Ishana Kumar, a 12-year-old from Chappaqua, N.Y., has won a prestigious award in science for a project that could lead to better understanding of eye disease and cognitive processing.
The Broadcom MASTERS (Math, Applied Science, Technology, and Engineering for Rising Stars), a program of the Society for Science & the Public, Wednesday recognized 30 finalists from middle schools across the country for their groundbreaking innovations.
The 7th grader's project explores whether it's possible to change someone's perceptions of imaginary colors. She was inspired by playing with Benham's top, a spinning disk with black and white patterns that causes people to see different colors.
"I wanted to see if I could sort of change the way we perceive these colors through something called retinal fatigue," Kumar told NPR's Morning Edition.
COVID-19 restrictions on gathering large groups forced the young scientist to keep her testing sample small — 10 friends and neighbors. She had her subjects first look at the spinning top, then look at bright colored lights, and finally look again at the top.
Here's how she explained the process to NPR:
"Let's say I'm looking at a bright red object. I stare at it for a very, very long time. And then I look at a white sheet of paper. I'll actually see the shape of the red object but it won't be red. It will be green. And the reason this happens is because certain cells in our eyes called cones, the red cones, they detect or sort of perceive the color red. They trigger and trigger and trigger when looking at this red object. But they get so tired that the green cones, which sort of detect green, temporarily take over. And I wanted to see, if I could temporarily saturate someone's eyes, would this change our perception of imaginary colors."
Turns out that she discovered that it is possible.
Some of the other STEM finalists who were recognized for their promising projects include 14-year old Julian Olschwang of Los Angeles, Calif. He developed a low-cost glove that could convert sign language to text or speech. Kai Vernooy, 14, from Niskayuna, N.Y. studied gerrymandering and used a mathematical algorithm to draw voting districts that are more fair. Zoe Weissman, 14, from Plantation, Fla., worked to identify natural alternatives to pain medicines.
Kumar takes home the top prize of $25,000. She says she'd like to apply her research to a larger sampling size and upgrade to a lab where the light can be controlled. For this competition, she did all her testing in her garage at home.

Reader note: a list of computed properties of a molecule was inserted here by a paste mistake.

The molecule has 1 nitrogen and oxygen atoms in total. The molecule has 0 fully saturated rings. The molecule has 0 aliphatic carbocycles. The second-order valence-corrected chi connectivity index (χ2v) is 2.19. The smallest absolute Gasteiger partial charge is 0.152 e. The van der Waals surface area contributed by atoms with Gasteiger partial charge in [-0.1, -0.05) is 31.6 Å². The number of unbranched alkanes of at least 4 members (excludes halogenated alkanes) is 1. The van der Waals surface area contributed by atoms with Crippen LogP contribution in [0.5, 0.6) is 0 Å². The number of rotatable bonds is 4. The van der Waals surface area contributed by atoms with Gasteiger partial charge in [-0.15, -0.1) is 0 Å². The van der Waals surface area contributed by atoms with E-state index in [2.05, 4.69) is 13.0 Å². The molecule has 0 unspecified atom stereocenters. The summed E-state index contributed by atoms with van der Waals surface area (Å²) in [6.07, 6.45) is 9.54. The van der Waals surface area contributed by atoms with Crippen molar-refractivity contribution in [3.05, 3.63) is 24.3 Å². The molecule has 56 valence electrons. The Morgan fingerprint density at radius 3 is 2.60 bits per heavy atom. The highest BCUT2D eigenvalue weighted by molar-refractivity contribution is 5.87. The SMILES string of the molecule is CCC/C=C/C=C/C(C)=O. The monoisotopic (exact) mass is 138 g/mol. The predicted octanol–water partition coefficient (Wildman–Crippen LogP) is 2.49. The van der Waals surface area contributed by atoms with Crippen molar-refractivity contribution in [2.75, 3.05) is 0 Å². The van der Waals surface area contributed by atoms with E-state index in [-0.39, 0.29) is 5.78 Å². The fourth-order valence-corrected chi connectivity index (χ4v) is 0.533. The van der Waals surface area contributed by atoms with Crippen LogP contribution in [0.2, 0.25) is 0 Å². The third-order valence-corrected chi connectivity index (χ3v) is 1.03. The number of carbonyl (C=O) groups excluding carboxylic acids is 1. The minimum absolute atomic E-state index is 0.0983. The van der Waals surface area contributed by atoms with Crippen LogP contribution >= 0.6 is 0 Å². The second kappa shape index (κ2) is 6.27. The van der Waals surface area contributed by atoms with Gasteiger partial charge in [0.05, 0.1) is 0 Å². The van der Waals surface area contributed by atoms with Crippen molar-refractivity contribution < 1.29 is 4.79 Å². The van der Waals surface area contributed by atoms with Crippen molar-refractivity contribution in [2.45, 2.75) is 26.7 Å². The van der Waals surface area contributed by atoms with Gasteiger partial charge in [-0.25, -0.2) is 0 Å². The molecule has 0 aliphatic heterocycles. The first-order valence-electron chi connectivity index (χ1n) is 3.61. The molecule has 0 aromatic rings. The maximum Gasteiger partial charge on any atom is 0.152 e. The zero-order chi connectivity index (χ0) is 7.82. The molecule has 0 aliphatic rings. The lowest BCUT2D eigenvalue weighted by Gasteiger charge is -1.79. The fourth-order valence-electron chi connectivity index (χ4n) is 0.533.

And she has a longer-range goal as well. She wants to keep doing research so she can one day help Alzheimer's patients.
NOEL KING, HOST:
The Broadcom MASTERS is this big American middle school science competition. Yesterday, it announced a winner.
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UNIDENTIFIED PERSON: It is my pleasure to announce that the winner of the Samueli Foundation Prize and recipient of $25,000 educational award is Ishana Kumar.
ISHANA KUMAR: (Laughter) I kind of did black out. I was like, wait - did they just say my name?
STEVE INSKEEP, HOST:
Twelve-year-old Ishana Kumar got the top award for her research on something called imaginary colors.
KUMAR: Imaginary colors, or Fechner colors, are an illusion of color.
INSKEEP: Kumar was able to change how her research subjects saw those colors through something called retinal fatigue. Here's how she explains it.
KUMAR: Let's say I'm looking at a bright red object. I stare at it for a very, very long time. And then I look at, like, a white sheet of paper. I'll actually see the shape of the red object, but it won't be red. It will be green. And the reason this happens is because certain cells in our eyes called cones - the red cones, they detect or sort of perceive the color red. They trigger and trigger and trigger when looking at this red object. But they get so tired that the green cones, which sort of detect green, temporarily take over.
KING: Twelve years old (laughter). Kumar has a bigger goal. She says she wants to keep doing research and maybe someday help Alzheimer's patients.
(SOUNDBITE OF FOALS' "BIRCH TREE") Transcript provided by NPR, Copyright NPR.